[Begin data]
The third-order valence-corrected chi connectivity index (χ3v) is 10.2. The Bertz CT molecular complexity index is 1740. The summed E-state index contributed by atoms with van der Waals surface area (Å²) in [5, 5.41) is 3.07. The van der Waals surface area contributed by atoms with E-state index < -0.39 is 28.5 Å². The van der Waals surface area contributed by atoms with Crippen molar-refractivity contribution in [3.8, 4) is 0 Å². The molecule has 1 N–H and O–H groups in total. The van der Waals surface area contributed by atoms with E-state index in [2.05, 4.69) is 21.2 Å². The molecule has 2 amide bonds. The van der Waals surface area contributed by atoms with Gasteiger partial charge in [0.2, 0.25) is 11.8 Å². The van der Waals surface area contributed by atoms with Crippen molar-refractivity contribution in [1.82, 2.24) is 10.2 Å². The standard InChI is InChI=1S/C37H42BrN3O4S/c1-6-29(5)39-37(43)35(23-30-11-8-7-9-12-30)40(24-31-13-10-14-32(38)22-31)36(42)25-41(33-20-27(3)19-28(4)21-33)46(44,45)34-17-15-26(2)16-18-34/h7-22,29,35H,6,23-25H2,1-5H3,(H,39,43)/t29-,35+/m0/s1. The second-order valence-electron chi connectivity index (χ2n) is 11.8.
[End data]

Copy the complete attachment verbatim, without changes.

The third-order valence-corrected chi connectivity index (χ3v) is 10.2. The Bertz CT molecular complexity index is 1740. The summed E-state index contributed by atoms with van der Waals surface area (Å²) in [5, 5.41) is 3.07. The van der Waals surface area contributed by atoms with E-state index < -0.39 is 28.5 Å². The van der Waals surface area contributed by atoms with Crippen molar-refractivity contribution in [3.8, 4) is 0 Å². The molecule has 1 N–H and O–H groups in total. The van der Waals surface area contributed by atoms with E-state index in [2.05, 4.69) is 21.2 Å². The molecule has 2 amide bonds. The van der Waals surface area contributed by atoms with Gasteiger partial charge in [0.2, 0.25) is 11.8 Å². The van der Waals surface area contributed by atoms with Crippen molar-refractivity contribution in [1.82, 2.24) is 10.2 Å². The standard InChI is InChI=1S/C37H42BrN3O4S/c1-6-29(5)39-37(43)35(23-30-11-8-7-9-12-30)40(24-31-13-10-14-32(38)22-31)36(42)25-41(33-20-27(3)19-28(4)21-33)46(44,45)34-17-15-26(2)16-18-34/h7-22,29,35H,6,23-25H2,1-5H3,(H,39,43)/t29-,35+/m0/s1. The second-order valence-electron chi connectivity index (χ2n) is 11.8.